On March 28, The New York Times launched its second online subscription model in nearly six years. And earlier this year, News Corp. launched a newspaper called The Daily, available exclusively on Apple’s iPad. The common thread between the two efforts: Both news giants are trying to test digital platforms, garner more subscription revenue and future-proof a content business that has been traditionally delivered via newsprint.

At issue is discovering the consumer threshold for paying for online news. “It’s an awkward period for content businesses,” says Kendall Whitehouse, director of new media at Wharton. “There’s the widespread notion that everything online has to be free, but that’s not sustainable. There has to be a way to pay for the work of professional journalists and photographers.”

What’s unclear is whether the Times‘s latest online subscription effort — the company tried charging readers in 2005 only to abandon the effort two years later — will prove to be a winner. News Corp., which owns The Wall Street Journal, knows the subscription model can work since WSJ.com has been a success for years. (According to paidContent.org, the Journal has 449,139 “e-edition” subscribers, including Kindle, app and online-only subscriptions — a 10% increase over last year.) However, some are perplexed by News Corp.’s decision to limit The Daily to one platform — the iPad — for now. “The Daily was a bad idea from the start,” says Wharton marketing professor Peter Fader. “The iPad’s penetration is tiny and consumers are used to a real-time news source. It would have made more sense to start on the web and have an iPad app, too.”

According to Fader and others, one thing The Daily does have going for it is its straightforward pricing structure: 99 cents a week, or $39.99 a year. Compare that with the Times‘s model, which charges $15 every four weeks, or $195 a year, for access to its website and smartphone app. For web and tablet access, it’s $20 every four weeks, or $260 a year. For access to all digital content, tablet, smartphone and web, the Times charges $35 every four weeks, or $455 a year.

Fader argues that the Times had a better model with its “TimesSelect” offering in 2005. TimesSelect pricing — a flat fee of $49.95 for the year — was easier to digest. “Instead of tweaking TimesSelect and sticking with it, the company threw it away,” he says. “The Times should have been more patient.” In a letter to readers in 2007, the paper said it was ending TimesSelect because “readers increasingly find news through search, as well as through social networks, blogs and other online sources.” The publication’s bet was that it could garner more traffic by remaining free and therefore bolster ad revenue.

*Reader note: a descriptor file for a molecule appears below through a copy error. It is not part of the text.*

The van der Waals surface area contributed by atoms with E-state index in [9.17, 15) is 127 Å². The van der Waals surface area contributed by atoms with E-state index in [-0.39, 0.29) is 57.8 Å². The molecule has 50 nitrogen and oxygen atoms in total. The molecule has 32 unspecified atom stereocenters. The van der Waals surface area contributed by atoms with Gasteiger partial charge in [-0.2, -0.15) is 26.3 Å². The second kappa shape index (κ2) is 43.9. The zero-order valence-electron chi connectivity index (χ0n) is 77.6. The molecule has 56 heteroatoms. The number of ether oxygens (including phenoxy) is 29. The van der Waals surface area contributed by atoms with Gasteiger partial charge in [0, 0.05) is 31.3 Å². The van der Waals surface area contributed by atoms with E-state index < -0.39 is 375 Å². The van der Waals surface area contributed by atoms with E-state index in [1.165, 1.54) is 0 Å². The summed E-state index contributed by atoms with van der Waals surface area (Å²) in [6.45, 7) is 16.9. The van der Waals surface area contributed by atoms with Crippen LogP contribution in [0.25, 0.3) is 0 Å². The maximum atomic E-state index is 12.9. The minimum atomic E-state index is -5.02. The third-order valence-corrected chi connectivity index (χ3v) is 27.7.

The conundrum faced by the Times and News Corp. revolves around whether consumers will pay for news on various platforms. Subscription models are prevalent in media, but not all content has been treated equally by consumers. Users will pay for online music courtesy of Apple’s iTunes. They will also buy subscriptions to music services like Sirius XM and Rhapsody. On the video front, more than 20 million subscribers pay Netflix at least $7.99 every month.

But Fader suggests that successful subscription models are not dependent on the type of content. Consumers will pay for online journalism and news, he says, but the model has to be simple. “The main driver is the way the business models are managed. Netflix works because of Netflix. It has a wonderful service and a simple model.”

One of the reasons the Times‘s model may be confusing is that it works to meet multiple — and potentially conflicting — goals. For instance, the publication allows readers to access 20 articles for free to keep website traffic robust and garner referrals from sites like Facebook, Twitter and Google News. Meanwhile, a digital subscription to the Times can be more expensive than a print version. This multifaceted model creates some strange outcomes. For instance, a Times subscription for the web, smartphone and tablet apps cost more a year than the print subscription — $455 for digital vs. $384.80 for print — despite the fact that the company doesn’t have to pay for paper or fuel to deliver the newspaper. “It’s cheaper to get the newspaper and throw it away than to get the digital media subscription,” says Fader.

“This is all a big experiment to see what makes money,” says Wharton management professor Saikat Chaudhuri. “I don’t think anyone has settled on a model.” He notes that the Times, News Corp. and others can tweak subscription packages once they find out what people will pay for, adding that companies need to give online content subscriptions at least a year to bear fruit.

“Many people have written off the newspaper in the era of the Internet, but before it is written off completely, let’s find out what people will and will not pay for,” says Chaudhuri. “I applaud the move to experiment.”

Fader agrees and recommends that companies like Times and News Corp. keep trying. “But there will be a lot of tension and short-term losses until the right model emerges.”